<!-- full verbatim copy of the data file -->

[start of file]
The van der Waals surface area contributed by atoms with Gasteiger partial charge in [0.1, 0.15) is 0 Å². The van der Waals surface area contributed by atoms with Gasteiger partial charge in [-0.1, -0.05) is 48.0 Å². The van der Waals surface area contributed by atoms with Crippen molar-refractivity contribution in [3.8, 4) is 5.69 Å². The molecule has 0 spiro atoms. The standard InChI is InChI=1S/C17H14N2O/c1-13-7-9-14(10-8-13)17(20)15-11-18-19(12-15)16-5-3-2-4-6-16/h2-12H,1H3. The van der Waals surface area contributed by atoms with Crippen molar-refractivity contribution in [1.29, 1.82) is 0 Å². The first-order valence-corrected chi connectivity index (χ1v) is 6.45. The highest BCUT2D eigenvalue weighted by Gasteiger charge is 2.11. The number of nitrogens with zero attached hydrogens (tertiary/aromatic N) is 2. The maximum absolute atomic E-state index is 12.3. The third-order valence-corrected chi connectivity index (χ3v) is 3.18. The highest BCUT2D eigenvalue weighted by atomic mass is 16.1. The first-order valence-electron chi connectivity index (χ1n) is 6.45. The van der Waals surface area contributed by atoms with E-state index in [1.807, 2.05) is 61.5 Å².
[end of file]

The van der Waals surface area contributed by atoms with Gasteiger partial charge in [0.1, 0.15) is 0 Å². The van der Waals surface area contributed by atoms with Gasteiger partial charge in [-0.1, -0.05) is 48.0 Å². The van der Waals surface area contributed by atoms with Crippen molar-refractivity contribution in [3.8, 4) is 5.69 Å². The molecule has 0 spiro atoms. The standard InChI is InChI=1S/C17H14N2O/c1-13-7-9-14(10-8-13)17(20)15-11-18-19(12-15)16-5-3-2-4-6-16/h2-12H,1H3. The van der Waals surface area contributed by atoms with Crippen molar-refractivity contribution in [1.29, 1.82) is 0 Å². The first-order valence-corrected chi connectivity index (χ1v) is 6.45. The highest BCUT2D eigenvalue weighted by Gasteiger charge is 2.11. The number of nitrogens with zero attached hydrogens (tertiary/aromatic N) is 2. The maximum absolute atomic E-state index is 12.3. The third-order valence-corrected chi connectivity index (χ3v) is 3.18. The highest BCUT2D eigenvalue weighted by atomic mass is 16.1. The first-order valence-electron chi connectivity index (χ1n) is 6.45. The van der Waals surface area contributed by atoms with E-state index in [1.807, 2.05) is 61.5 Å².